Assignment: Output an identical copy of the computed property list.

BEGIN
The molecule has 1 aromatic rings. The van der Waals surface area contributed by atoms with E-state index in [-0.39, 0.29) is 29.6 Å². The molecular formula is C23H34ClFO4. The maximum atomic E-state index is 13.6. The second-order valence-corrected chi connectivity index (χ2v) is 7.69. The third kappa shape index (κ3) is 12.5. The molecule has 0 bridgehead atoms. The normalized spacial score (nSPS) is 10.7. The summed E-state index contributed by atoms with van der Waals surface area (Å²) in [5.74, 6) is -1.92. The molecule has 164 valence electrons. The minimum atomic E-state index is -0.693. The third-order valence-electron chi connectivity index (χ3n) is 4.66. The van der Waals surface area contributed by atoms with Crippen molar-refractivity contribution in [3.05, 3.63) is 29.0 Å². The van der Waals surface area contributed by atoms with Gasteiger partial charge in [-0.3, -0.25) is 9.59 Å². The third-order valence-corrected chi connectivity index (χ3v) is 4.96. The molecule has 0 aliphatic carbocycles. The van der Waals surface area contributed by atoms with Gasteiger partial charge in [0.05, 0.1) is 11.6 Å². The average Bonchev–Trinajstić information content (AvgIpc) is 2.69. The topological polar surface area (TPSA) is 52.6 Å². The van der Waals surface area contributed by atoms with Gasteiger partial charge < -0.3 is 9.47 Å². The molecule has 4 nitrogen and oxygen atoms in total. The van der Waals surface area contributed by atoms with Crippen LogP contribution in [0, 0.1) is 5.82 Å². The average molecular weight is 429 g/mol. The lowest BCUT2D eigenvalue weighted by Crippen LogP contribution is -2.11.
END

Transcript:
The molecule has 1 aromatic rings. The van der Waals surface area contributed by atoms with E-state index in [-0.39, 0.29) is 29.6 Å². The molecular formula is C23H34ClFO4. The maximum atomic E-state index is 13.6. The second-order valence-corrected chi connectivity index (χ2v) is 7.69. The third kappa shape index (κ3) is 12.5. The molecule has 0 bridgehead atoms. The normalized spacial score (nSPS) is 10.7. The summed E-state index contributed by atoms with van der Waals surface area (Å²) in [5.74, 6) is -1.92. The molecule has 164 valence electrons. The minimum atomic E-state index is -0.693. The third-order valence-electron chi connectivity index (χ3n) is 4.66. The van der Waals surface area contributed by atoms with Crippen molar-refractivity contribution in [3.05, 3.63) is 29.0 Å². The van der Waals surface area contributed by atoms with Gasteiger partial charge in [-0.3, -0.25) is 9.59 Å². The third-order valence-corrected chi connectivity index (χ3v) is 4.96. The molecule has 0 aliphatic carbocycles. The van der Waals surface area contributed by atoms with Gasteiger partial charge in [0.05, 0.1) is 11.6 Å². The average Bonchev–Trinajstić information content (AvgIpc) is 2.69. The topological polar surface area (TPSA) is 52.6 Å². The van der Waals surface area contributed by atoms with Gasteiger partial charge < -0.3 is 9.47 Å². The molecule has 4 nitrogen and oxygen atoms in total. The van der Waals surface area contributed by atoms with Crippen LogP contribution in [0, 0.1) is 5.82 Å². The average molecular weight is 429 g/mol. The lowest BCUT2D eigenvalue weighted by Crippen LogP contribution is -2.11.